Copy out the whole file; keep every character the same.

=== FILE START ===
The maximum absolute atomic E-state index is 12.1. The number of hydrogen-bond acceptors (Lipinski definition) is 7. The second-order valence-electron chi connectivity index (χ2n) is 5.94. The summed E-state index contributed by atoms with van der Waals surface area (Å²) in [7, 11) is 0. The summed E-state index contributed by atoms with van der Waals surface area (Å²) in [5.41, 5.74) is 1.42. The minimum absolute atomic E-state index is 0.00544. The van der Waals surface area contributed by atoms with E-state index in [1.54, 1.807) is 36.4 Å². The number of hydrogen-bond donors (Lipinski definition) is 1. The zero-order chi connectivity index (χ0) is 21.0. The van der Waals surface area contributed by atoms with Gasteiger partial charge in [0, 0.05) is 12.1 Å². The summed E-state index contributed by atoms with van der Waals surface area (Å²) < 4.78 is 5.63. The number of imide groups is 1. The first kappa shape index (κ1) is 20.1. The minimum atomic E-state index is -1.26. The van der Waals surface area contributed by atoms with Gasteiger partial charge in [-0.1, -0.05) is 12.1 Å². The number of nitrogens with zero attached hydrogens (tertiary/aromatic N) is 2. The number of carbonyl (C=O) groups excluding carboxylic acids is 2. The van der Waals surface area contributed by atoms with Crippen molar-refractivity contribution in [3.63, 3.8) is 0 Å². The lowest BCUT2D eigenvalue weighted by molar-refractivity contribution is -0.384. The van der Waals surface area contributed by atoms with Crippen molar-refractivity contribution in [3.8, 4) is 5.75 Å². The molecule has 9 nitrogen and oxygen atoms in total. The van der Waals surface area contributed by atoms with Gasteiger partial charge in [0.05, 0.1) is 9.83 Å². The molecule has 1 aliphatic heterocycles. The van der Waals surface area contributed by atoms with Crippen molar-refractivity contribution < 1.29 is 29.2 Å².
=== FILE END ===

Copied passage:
The maximum absolute atomic E-state index is 12.1. The number of hydrogen-bond acceptors (Lipinski definition) is 7. The second-order valence-electron chi connectivity index (χ2n) is 5.94. The summed E-state index contributed by atoms with van der Waals surface area (Å²) in [7, 11) is 0. The summed E-state index contributed by atoms with van der Waals surface area (Å²) in [5.41, 5.74) is 1.42. The minimum absolute atomic E-state index is 0.00544. The van der Waals surface area contributed by atoms with E-state index in [1.54, 1.807) is 36.4 Å². The number of hydrogen-bond donors (Lipinski definition) is 1. The zero-order chi connectivity index (χ0) is 21.0. The van der Waals surface area contributed by atoms with Gasteiger partial charge in [0, 0.05) is 12.1 Å². The summed E-state index contributed by atoms with van der Waals surface area (Å²) < 4.78 is 5.63. The number of imide groups is 1. The first kappa shape index (κ1) is 20.1. The minimum atomic E-state index is -1.26. The van der Waals surface area contributed by atoms with Gasteiger partial charge in [-0.1, -0.05) is 12.1 Å². The number of nitrogens with zero attached hydrogens (tertiary/aromatic N) is 2. The number of carbonyl (C=O) groups excluding carboxylic acids is 2. The van der Waals surface area contributed by atoms with Crippen molar-refractivity contribution in [3.63, 3.8) is 0 Å². The lowest BCUT2D eigenvalue weighted by molar-refractivity contribution is -0.384. The van der Waals surface area contributed by atoms with Crippen molar-refractivity contribution in [3.8, 4) is 5.75 Å². The molecule has 9 nitrogen and oxygen atoms in total. The van der Waals surface area contributed by atoms with Gasteiger partial charge in [0.05, 0.1) is 9.83 Å². The molecule has 1 aliphatic heterocycles. The van der Waals surface area contributed by atoms with Crippen molar-refractivity contribution < 1.29 is 29.2 Å².